Bob McCue will be speaking at Legends Sports Grill, 277 S 200 W, SLC, at 7pm on Thursday, April 24th, 2014.
Bob is a post-Mormon of pioneer stock on both sides of his family. He is a Canadian tax attorney, holds a BA in Russian with a religious studies minor, an MBA and a law degrees. Bob served a mission to Peru, as a Bishop for five years, and in a variety of other LDS leadership capacities. In June of 2002, his Mormon world painfully imploded during several days of intense research he conducted while attempting to help a friend debunk anti-Mormon literature. Until then, Bob had followed the Mormon injunction to avoid anti-Mormon material.
For about five years following Bob's departure from Mormonism, he read and wrote extensively about adjusting to life outside of Mormonism, how our brains work, and various topics related to Mormon origins. He was trying to understand how he could have been wrong about so many of his foundational beliefs, while learning to exercise more reliable judgement. Bob also describes this period as a massive brain re-wiring project that helped him take the first few terrifying steps into new life. Samples of Bob's writing can be found on websites such as Mormon Curtain and bobmccue.ca. Bob's initial letter to Elder Holland, and a response letter, have been widely read and resonate with many former and current LDS people whose religious beliefs are evolving.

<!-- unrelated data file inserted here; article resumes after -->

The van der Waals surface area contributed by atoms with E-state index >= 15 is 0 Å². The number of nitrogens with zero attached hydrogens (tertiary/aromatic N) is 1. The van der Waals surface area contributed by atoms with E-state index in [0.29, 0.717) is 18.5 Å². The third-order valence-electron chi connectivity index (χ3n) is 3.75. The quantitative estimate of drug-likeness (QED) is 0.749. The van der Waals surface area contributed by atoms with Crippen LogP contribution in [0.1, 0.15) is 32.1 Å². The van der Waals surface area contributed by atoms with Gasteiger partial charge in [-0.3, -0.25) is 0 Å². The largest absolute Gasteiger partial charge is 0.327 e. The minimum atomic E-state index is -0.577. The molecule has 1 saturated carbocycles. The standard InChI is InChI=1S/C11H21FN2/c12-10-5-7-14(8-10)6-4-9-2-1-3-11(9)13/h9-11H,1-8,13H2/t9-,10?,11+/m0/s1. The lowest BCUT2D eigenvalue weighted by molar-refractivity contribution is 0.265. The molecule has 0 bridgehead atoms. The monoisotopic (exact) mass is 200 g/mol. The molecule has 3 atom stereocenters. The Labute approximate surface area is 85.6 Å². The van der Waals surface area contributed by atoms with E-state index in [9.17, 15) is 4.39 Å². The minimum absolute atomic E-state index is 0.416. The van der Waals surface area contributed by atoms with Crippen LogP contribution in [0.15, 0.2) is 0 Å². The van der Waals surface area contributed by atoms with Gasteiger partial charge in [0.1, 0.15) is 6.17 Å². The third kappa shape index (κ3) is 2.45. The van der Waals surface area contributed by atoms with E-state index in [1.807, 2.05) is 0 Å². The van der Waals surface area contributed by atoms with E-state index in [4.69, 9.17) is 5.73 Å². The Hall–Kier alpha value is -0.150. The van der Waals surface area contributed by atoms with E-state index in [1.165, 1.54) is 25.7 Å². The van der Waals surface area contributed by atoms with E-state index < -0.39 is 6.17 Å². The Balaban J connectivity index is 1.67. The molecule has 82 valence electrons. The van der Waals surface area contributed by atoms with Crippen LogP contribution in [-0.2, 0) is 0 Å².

Now over a decade into his post-Mormon walk, Bob regularly expresses gratitude to family and friends for how life has surprised him. He seldom thinks or talks about religion, and when recalling his Mormon life or his trauma on the way out of Mormonism, feels more like he is remembering a book he read than his own experience. The gulf between his present and former lives fascinates him.
Bob will share his thoughts with regard to the various evolutionary stages he believes he has experienced since leaving Mormonism. He will address particularly:
· the role fear plays in preventing personal growth;
· how hard it is for most of us to grasp our own capacity to change; and
· how a new physical or social environment can facilitate fundamental change.
Bob acknowledges that what works for him will not for many others, and believes that the more opportunity we have to listen to people trying to make sense of their experience, the more likely we are to discover what works for us.
Bob offers his story as a perspective that he hopes some will find useful, and no more than that. This personal sharing is also another small installment on the debt of gratitude Bob feels to people like Michael Quinn, Grant Palmer and countless others with whom he interacted over the Internet as he took his first trembling steps toward Mormonism's exit door. Without the perspective and support they provided, Bob could not have changed as he has.
Bob believes that we can look forward to a life-long process of emerging from ourselves in surprising ways as we seek resonance with the changing music around and within us. These rebirths are terrifying at times, and far more often exhilarating.
After Bob's presentation, there will be ample time for Q&A.